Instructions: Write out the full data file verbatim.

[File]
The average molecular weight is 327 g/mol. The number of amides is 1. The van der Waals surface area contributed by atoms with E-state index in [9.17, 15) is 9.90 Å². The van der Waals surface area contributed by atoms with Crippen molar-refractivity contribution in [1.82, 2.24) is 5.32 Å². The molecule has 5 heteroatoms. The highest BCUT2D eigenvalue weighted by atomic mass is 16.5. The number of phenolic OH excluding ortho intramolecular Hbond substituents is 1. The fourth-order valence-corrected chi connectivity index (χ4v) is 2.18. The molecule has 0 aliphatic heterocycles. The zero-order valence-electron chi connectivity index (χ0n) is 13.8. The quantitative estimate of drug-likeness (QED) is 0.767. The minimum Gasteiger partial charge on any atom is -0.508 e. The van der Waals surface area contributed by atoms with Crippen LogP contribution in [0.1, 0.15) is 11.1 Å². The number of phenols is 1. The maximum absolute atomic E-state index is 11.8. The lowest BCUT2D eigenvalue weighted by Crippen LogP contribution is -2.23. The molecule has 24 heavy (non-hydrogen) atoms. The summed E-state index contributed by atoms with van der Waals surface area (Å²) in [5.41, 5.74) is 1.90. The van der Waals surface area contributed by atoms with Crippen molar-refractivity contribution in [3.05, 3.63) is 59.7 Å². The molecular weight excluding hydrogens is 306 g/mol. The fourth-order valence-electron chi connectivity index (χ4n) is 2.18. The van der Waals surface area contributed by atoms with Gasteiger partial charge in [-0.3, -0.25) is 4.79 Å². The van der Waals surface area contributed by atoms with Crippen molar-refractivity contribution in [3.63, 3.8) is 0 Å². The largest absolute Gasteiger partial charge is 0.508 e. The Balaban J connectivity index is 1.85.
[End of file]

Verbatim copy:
The average molecular weight is 327 g/mol. The number of amides is 1. The van der Waals surface area contributed by atoms with E-state index in [9.17, 15) is 9.90 Å². The van der Waals surface area contributed by atoms with Crippen molar-refractivity contribution in [1.82, 2.24) is 5.32 Å². The molecule has 5 heteroatoms. The highest BCUT2D eigenvalue weighted by atomic mass is 16.5. The number of phenolic OH excluding ortho intramolecular Hbond substituents is 1. The fourth-order valence-corrected chi connectivity index (χ4v) is 2.18. The molecule has 0 aliphatic heterocycles. The zero-order valence-electron chi connectivity index (χ0n) is 13.8. The quantitative estimate of drug-likeness (QED) is 0.767. The minimum Gasteiger partial charge on any atom is -0.508 e. The van der Waals surface area contributed by atoms with Crippen LogP contribution in [0.1, 0.15) is 11.1 Å². The number of phenols is 1. The maximum absolute atomic E-state index is 11.8. The lowest BCUT2D eigenvalue weighted by Crippen LogP contribution is -2.23. The molecule has 24 heavy (non-hydrogen) atoms. The summed E-state index contributed by atoms with van der Waals surface area (Å²) in [5.41, 5.74) is 1.90. The van der Waals surface area contributed by atoms with Crippen molar-refractivity contribution in [3.05, 3.63) is 59.7 Å². The molecular weight excluding hydrogens is 306 g/mol. The fourth-order valence-electron chi connectivity index (χ4n) is 2.18. The van der Waals surface area contributed by atoms with Gasteiger partial charge in [-0.3, -0.25) is 4.79 Å². The van der Waals surface area contributed by atoms with Crippen molar-refractivity contribution in [3.63, 3.8) is 0 Å². The largest absolute Gasteiger partial charge is 0.508 e. The Balaban J connectivity index is 1.85.